A deal that would have Jeffco taxpayers foot an additional $1.5 million for the Foothills Animal Shelter project with the promise of being repaid within five years seems headed for approval.
County staff recently suggested spending an additional $1.5 million from the general fund to make up for slow fund-raising on the part of the Table Mountain Animal Center Foundation.
The new shelter, which will replace the Table Mountain Animal Center, is set to open in fall 2010 at the Jefferson County Fairgrounds.
The county is funding the bulk of the $9.7 million, 30,000-square-foot shelter, with $3 million coming from the general fund and $5.2 million from a loan to be repaid by dog-licensing revenues.
Todd Leopold, the county's top budget official, defends the recommendation to use the additional money from the general fund. He said the foundation's fund-raising efforts are ongoing, and any money it raises for the project will be paid to the county with added interest.
If the foundation can't raise the full amount in five years, five cities in the county will likely agree to repay the difference with added interest. Those cities are Golden, Arvada, Wheat Ridge, Lakewood and Westminster.
The Jeffco commissioners haven't formally voted on the idea but seemed supportive when it was described at a recent meeting.
Leopold, Jeffco's administrative services director, said the money is needed because it'll be cheaper to build the shelter in one project than in phases, something that would have been necessary if the project would have had to wait for the TMAC Foundation to raise the $1.5 million.
"Although they've had a fair number of pledges, they don't have all the cash on hand," Leopold said. He recently told the Jeffco commissioners that the foundation had about $800,000 in five-year commitments but only $70,000 cash on hand.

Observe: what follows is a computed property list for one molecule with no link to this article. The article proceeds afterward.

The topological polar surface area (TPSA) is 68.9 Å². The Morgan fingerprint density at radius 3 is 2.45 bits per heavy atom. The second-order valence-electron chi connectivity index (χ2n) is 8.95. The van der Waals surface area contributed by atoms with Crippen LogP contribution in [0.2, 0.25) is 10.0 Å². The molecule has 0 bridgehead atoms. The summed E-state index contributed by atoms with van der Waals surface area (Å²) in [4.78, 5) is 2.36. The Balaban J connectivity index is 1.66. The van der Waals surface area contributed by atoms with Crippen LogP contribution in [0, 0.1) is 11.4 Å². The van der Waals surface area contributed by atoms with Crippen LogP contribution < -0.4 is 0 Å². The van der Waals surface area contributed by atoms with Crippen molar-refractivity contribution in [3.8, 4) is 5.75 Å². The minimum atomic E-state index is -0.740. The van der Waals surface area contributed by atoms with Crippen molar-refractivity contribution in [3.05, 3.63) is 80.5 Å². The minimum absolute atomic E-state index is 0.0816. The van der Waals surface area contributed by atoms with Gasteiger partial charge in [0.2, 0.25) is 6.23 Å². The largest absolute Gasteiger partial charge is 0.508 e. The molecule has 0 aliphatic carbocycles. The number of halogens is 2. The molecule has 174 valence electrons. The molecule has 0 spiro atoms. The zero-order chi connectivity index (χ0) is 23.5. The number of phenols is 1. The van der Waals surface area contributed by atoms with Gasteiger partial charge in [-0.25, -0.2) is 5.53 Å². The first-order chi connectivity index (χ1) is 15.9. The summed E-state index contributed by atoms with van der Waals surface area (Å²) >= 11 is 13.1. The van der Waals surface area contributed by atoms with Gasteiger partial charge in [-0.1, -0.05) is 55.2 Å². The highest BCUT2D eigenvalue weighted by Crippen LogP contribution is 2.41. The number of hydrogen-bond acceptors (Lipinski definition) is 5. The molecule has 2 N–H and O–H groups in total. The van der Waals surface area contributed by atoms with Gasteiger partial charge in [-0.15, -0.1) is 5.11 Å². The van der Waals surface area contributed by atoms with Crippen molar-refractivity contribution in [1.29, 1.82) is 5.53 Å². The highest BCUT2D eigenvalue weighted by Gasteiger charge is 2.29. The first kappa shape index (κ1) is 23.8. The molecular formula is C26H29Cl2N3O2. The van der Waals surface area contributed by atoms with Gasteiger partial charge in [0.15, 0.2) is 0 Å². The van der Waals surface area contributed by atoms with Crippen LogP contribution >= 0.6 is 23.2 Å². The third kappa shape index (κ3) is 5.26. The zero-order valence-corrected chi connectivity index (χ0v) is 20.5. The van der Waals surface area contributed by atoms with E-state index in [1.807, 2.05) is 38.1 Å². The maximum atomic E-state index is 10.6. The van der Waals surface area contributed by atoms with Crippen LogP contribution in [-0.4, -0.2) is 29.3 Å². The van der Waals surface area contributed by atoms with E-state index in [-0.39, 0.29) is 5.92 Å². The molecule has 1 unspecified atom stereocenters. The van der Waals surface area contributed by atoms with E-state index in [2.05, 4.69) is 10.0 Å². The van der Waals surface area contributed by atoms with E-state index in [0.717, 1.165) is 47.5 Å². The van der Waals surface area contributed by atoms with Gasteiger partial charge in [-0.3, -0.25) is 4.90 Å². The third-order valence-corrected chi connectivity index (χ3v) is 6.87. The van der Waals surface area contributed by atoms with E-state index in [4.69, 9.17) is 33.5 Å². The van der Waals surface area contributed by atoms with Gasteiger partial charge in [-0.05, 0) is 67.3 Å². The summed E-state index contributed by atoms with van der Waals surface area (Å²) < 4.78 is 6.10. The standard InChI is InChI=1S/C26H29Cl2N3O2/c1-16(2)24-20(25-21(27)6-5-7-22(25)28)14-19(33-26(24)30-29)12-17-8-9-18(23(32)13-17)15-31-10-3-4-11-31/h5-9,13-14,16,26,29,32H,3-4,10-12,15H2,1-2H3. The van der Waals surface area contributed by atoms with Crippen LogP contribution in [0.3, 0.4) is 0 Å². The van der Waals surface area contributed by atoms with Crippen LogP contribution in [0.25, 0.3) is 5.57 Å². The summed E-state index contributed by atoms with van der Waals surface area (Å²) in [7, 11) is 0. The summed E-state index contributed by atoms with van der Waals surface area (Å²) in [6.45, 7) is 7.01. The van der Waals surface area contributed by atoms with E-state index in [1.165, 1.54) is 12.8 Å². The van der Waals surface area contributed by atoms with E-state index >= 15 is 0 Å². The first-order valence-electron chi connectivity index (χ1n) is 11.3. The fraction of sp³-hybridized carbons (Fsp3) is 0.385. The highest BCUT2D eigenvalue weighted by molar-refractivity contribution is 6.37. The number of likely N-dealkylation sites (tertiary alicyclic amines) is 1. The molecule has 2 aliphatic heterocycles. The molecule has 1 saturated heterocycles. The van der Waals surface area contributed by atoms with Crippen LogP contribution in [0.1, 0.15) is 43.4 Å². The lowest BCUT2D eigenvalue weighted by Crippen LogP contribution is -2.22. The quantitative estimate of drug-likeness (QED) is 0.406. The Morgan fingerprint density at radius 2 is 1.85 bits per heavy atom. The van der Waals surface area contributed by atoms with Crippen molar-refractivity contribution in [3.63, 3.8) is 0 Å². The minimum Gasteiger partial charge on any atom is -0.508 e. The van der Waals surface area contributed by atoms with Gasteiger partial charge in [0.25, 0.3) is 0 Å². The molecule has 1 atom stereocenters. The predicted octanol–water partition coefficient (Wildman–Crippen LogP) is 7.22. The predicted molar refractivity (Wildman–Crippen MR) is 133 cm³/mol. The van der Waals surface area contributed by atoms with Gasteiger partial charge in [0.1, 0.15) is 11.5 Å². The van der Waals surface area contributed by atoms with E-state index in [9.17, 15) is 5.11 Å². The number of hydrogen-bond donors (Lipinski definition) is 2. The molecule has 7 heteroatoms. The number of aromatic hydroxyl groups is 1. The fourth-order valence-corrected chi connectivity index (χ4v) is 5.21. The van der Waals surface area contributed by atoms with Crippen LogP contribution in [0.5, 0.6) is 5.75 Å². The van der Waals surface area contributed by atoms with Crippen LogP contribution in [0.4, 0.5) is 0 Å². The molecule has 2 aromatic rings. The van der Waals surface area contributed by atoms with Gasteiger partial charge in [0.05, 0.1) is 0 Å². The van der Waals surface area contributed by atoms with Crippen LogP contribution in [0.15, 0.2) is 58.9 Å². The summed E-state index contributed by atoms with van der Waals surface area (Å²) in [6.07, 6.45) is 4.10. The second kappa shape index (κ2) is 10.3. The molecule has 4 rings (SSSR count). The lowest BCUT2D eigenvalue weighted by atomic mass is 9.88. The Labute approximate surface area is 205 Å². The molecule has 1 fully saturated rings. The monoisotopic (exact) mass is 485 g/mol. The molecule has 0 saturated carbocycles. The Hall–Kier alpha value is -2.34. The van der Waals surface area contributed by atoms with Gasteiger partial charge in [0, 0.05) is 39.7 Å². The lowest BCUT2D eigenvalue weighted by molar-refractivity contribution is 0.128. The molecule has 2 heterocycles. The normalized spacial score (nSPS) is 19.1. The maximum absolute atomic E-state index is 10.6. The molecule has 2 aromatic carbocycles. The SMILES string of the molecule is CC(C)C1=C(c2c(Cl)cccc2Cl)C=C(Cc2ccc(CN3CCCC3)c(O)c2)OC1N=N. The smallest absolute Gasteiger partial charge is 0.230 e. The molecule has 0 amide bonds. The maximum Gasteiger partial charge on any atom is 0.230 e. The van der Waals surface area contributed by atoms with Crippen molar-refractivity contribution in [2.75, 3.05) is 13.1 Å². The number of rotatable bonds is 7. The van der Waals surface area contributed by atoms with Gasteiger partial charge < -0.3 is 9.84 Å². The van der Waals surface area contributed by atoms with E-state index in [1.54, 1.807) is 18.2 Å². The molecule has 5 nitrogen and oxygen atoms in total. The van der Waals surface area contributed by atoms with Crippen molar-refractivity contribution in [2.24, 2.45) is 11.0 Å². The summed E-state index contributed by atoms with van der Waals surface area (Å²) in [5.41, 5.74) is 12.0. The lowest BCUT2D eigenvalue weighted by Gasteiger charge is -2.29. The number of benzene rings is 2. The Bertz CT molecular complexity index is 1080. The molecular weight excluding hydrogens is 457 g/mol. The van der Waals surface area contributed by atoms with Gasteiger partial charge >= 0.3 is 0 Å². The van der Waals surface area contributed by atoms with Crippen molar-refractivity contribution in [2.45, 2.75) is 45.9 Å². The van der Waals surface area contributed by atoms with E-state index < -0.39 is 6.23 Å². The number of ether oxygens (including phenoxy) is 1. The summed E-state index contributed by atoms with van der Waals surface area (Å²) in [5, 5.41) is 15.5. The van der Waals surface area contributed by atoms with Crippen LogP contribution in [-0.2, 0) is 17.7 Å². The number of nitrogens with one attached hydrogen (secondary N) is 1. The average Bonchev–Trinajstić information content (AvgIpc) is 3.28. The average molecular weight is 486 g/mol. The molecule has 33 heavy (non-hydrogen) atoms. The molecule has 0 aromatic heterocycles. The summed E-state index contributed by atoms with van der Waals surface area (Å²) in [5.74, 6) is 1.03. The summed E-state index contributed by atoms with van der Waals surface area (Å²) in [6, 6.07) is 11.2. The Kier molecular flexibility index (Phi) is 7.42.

Golden's finance director said he thinks the City Council will approve the plan.
"In general terms, we have something that all parties involved can support," said Jeff Hansen. "It remains to be seen until the various councils and leadership approves it, but from a staff perspective, we're all supportive of the concept.”
Hansen is also a member of the Table Mountain Animal Center board of directors. He said fund-raising has been difficult because of the economy.
"In general, the change in the economy over the last year has had some impact on the ability to fund-raise," Hansen said. "Fund-raising is usually more effective in the fourth quarter of a calendar year, and it will be more successful once construction is underway so potential donors can see that the project is viable."
Lakewood City Manager Mike Rock said he's fairly certain the Lakewood City Council will agree to the proposal.
"It makes good sense for taxpayers," Rock said. Building the shelter in phases could add an additional 40 percent to the overall cost. He added that any funds raised by the foundation are easing the public burden.
"At the end of the day, this is the responsibility of local governments to build," Rock said.
Patrick Goff, Wheat Ridge's deputy city manager, said he's hopeful his town’s City Council will approve the plan but isn't sure how members will respond.
"At the end of the day, it keeps the project less costly," Leopold said. "It'll be nice to see that the cities are at least willing to back this and feel confident that the foundation is moving forward (on meeting the fund-raising goal)."